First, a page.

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Monday, February 23, 2009

A Test for Inflations – CREDO XLIX

   
If you read the previous Credo, “Ecce Ego,” you may remember the bit about waving to passing cars. Well, the very next day, I hobbled all the way up to “Trivia,” so-called because three dirt roads meet. The Latin word came to mean “idle matters” because in ancient Rome people would stop and get out of carriages or off their horses to gossip and exchange news. This spot became a turning point for my darling husband and me and, as old as we were, he would play the same game under the big tree there. He would start looking in all directions. I would ask why? He would say, “I’m looking for a maiden.” I would offer innocently to help, whereupon he would exclaim joyously, “I found one!” and then he would hug and kiss me.

My Polar Bear is gone these ten years and the tree is now a stump surrounded by ferns, but I was determined to get up there again. Suddenly a car came by and stopped, and a middle-aged woman got out of the car and effusively thanked me for the months of waving! She said it cheered her up, that it was so special, and could she take my picture? Naturally, I was struck by the synchronicity and the place. In fact, I was delighted!

On my way home, though, I was struck by that word special and its implications. I remembered the words of Christopher Whitmont, my analyst, wise mentor, and later beloved friend. “When you receive a compliment, don’t deny it! Count to ten and offer it up [to your Divine Guest]!” This keeps one from the ego trap of false humility and sends the credit rightfully back up to its source. Oops, watch out!

That night I pondered about the difference between special and blessed. In the familiar “Hail Mary” prayer, Mary is said to be blessed among women and blessed is the fruit of her womb, Jesus. The prayer could certainly have used the word special or unique but it doesn’t. Adolf Guggenbuhl-Craig, a Swiss Jungian analyst, wrote a very important book on the Shadow called Power in the Professions. It speaks of the dangers of inflation and the pride of feeling powerful and superior. As many of us are in the helping professions or know someone who is, it is a timely reminder of a potentially unconscious attitude. So often we can refer to patients or clients as “cases,” which suggests an “I-it” approach rather than the “I-Thou” one Jung insisted upon. Jung actually called analysis a maieutic process (note the four vowels!), which means midwifing or helping the patient to give his/her own insight birth.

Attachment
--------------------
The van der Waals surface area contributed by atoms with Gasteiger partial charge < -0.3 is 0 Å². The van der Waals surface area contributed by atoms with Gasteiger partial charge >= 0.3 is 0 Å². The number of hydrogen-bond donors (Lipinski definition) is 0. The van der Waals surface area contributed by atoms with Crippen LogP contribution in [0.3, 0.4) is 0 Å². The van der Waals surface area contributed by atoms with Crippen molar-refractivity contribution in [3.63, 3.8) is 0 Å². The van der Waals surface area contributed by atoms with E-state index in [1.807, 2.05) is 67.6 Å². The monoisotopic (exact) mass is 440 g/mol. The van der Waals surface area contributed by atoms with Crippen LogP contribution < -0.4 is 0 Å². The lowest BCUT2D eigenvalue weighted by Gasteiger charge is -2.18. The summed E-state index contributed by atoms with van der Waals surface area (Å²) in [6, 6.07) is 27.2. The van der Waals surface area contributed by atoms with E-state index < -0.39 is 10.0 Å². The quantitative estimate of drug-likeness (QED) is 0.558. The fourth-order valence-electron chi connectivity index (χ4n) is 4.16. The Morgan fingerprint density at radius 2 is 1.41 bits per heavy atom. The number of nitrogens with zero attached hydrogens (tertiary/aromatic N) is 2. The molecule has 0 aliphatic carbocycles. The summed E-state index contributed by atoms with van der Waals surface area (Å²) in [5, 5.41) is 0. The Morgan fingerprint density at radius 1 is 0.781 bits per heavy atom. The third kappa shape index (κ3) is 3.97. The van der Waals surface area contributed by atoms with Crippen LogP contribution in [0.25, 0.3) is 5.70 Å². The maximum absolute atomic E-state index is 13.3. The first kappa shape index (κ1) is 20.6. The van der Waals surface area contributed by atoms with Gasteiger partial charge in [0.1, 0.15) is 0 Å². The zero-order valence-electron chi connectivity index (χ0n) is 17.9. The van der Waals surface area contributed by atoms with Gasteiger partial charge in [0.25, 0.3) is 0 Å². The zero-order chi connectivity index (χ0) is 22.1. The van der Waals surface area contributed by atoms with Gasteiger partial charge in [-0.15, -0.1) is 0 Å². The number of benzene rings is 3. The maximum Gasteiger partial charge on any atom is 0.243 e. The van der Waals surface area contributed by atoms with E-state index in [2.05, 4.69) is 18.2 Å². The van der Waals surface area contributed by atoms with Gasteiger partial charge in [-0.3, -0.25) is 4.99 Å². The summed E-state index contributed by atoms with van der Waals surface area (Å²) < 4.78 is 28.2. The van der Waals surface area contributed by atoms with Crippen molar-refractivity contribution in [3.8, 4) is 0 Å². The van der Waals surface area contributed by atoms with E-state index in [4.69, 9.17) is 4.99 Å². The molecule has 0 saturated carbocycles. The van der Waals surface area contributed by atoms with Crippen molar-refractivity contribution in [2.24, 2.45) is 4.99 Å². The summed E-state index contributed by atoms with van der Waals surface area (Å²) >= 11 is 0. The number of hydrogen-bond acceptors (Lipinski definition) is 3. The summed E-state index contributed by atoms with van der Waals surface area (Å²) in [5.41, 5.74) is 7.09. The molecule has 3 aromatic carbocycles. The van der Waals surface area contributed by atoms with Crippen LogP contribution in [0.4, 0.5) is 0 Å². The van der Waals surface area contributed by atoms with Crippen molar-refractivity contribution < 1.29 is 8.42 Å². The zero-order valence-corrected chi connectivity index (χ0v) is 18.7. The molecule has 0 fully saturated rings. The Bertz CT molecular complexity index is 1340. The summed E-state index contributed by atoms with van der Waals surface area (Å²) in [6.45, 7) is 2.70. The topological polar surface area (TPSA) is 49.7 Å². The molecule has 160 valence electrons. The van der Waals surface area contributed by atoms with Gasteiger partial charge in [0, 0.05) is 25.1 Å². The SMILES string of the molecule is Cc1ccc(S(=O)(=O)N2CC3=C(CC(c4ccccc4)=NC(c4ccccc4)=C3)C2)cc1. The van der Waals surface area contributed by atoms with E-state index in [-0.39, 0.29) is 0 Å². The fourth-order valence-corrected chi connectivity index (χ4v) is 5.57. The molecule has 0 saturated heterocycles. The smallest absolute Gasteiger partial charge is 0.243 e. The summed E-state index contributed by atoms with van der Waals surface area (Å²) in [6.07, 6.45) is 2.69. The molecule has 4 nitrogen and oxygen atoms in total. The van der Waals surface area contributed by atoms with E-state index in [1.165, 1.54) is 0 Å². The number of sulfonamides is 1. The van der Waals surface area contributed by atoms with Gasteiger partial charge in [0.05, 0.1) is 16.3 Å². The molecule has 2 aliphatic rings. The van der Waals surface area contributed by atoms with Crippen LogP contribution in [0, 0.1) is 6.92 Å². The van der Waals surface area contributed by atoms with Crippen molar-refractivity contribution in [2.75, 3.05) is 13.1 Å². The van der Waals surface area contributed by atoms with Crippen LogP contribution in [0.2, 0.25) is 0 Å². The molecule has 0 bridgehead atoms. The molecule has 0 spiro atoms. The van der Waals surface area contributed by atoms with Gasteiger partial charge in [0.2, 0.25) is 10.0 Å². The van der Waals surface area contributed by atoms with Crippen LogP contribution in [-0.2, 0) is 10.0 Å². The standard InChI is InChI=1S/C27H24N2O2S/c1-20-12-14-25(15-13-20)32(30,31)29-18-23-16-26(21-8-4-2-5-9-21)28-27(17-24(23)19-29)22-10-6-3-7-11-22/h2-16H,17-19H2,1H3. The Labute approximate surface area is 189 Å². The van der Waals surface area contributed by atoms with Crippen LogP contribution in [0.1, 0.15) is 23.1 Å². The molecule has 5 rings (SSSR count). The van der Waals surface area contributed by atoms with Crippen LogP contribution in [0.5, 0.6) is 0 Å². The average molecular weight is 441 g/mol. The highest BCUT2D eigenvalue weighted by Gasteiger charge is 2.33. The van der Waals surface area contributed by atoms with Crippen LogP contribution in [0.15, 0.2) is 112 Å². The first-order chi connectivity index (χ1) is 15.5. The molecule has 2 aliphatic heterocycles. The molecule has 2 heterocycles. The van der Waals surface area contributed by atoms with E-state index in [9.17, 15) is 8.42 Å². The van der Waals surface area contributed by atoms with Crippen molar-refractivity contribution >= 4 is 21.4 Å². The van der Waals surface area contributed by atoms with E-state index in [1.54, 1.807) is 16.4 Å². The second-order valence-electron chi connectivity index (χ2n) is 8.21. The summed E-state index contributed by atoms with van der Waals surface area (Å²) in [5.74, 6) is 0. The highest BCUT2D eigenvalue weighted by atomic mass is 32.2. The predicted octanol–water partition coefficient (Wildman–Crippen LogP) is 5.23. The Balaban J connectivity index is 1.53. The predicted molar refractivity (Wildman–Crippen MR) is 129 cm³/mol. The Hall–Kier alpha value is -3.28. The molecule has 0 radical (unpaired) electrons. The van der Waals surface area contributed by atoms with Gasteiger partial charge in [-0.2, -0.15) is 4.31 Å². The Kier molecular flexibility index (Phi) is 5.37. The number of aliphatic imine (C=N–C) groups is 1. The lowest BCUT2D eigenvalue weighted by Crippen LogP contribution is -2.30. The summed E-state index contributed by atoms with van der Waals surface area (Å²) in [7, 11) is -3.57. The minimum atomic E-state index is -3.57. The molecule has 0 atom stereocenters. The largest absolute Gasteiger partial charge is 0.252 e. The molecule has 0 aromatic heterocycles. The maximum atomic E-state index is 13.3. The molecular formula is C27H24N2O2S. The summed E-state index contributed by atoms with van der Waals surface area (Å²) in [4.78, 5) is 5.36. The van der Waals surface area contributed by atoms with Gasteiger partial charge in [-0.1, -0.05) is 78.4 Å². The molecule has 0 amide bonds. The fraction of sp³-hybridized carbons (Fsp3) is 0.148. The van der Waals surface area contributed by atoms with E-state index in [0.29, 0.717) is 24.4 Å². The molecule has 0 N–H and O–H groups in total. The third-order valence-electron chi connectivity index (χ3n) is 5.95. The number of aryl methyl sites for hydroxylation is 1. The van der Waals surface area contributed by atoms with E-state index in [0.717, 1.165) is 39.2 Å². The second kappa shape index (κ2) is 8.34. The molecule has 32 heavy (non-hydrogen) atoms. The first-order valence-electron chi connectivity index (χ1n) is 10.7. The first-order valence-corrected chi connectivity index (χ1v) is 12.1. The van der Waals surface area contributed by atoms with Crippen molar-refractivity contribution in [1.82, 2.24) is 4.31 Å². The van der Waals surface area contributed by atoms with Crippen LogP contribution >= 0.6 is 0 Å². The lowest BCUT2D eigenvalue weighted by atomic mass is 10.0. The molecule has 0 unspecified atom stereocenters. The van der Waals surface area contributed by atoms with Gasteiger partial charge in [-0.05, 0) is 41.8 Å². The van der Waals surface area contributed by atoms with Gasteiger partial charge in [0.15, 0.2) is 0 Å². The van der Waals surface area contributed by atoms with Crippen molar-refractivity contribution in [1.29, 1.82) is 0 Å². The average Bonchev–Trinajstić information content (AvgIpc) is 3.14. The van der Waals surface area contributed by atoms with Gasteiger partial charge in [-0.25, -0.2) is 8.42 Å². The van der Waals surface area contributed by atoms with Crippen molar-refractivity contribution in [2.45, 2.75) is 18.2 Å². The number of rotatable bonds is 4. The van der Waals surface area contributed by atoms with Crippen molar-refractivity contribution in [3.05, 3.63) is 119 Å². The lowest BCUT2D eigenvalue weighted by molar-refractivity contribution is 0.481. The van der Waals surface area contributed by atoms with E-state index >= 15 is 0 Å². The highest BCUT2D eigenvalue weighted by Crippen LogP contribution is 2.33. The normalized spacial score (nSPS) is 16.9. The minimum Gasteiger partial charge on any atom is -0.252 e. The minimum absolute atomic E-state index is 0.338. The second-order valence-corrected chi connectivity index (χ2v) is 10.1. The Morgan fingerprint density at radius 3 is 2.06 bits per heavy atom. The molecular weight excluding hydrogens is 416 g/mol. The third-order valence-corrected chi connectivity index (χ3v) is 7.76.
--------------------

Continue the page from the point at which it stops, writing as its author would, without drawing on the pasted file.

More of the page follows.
Then, of course, there is the opposite called negative inflation and the spiritual no-no of scrupulosity in which we consider ourselves the absolute worst person in the world, which is an insult if ever there was one to our Divine Guest!
I think I may have told the story of a client I had who had this problem. We were in the basement of an analyst’s home. I quoted Christ’s words “No man hides a light under a bushel basket.” Her eyes widened in amazement for, unbeknownst to me, there was a stack of bushel baskets in the corner behind me!

This reminds me of another synchronicity in another basement of another analyst’s house. I may also have recounted this before. I was quoting the Hindu guru Dadaji, who said, “God is making love in your heartbeat twenty-four hours a day.” At that moment the furnace went on and the woman, who suffered the same negative inflation, reported that for the rest of the tape she was recording, it went “thump, thump, thump”!

We all need to remember those comforting words! So you can see how blessed I have been by the wise counsel of so many. I hope I can avoid inflation when people call my white hair a sign of wisdom. I can honestly say and will repeat that the more I know, the more I know I don’t know!

lovingly,
ao, about to sign up for cackling lessons!

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